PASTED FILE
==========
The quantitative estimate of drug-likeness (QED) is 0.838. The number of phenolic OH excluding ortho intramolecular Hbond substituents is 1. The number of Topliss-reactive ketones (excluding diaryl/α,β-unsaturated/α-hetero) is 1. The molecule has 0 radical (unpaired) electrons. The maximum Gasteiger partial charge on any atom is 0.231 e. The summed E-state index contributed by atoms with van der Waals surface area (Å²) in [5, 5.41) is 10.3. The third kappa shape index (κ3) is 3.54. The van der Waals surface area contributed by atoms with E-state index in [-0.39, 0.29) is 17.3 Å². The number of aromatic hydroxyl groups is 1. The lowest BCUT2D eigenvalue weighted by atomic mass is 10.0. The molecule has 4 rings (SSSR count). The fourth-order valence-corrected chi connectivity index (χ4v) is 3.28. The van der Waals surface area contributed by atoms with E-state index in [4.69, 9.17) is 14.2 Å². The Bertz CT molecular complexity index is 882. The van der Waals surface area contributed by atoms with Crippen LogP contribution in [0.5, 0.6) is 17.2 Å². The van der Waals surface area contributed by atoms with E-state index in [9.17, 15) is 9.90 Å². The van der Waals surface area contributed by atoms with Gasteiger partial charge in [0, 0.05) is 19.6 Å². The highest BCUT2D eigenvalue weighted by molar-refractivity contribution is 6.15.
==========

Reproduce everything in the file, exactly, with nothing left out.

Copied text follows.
The quantitative estimate of drug-likeness (QED) is 0.838. The number of phenolic OH excluding ortho intramolecular Hbond substituents is 1. The number of Topliss-reactive ketones (excluding diaryl/α,β-unsaturated/α-hetero) is 1. The molecule has 0 radical (unpaired) electrons. The maximum Gasteiger partial charge on any atom is 0.231 e. The summed E-state index contributed by atoms with van der Waals surface area (Å²) in [5, 5.41) is 10.3. The third kappa shape index (κ3) is 3.54. The van der Waals surface area contributed by atoms with E-state index in [-0.39, 0.29) is 17.3 Å². The number of aromatic hydroxyl groups is 1. The lowest BCUT2D eigenvalue weighted by atomic mass is 10.0. The molecule has 4 rings (SSSR count). The fourth-order valence-corrected chi connectivity index (χ4v) is 3.28. The van der Waals surface area contributed by atoms with E-state index in [4.69, 9.17) is 14.2 Å². The Bertz CT molecular complexity index is 882. The van der Waals surface area contributed by atoms with Crippen LogP contribution in [0.5, 0.6) is 17.2 Å². The van der Waals surface area contributed by atoms with E-state index in [9.17, 15) is 9.90 Å². The van der Waals surface area contributed by atoms with Gasteiger partial charge in [0, 0.05) is 19.6 Å². The highest BCUT2D eigenvalue weighted by molar-refractivity contribution is 6.15.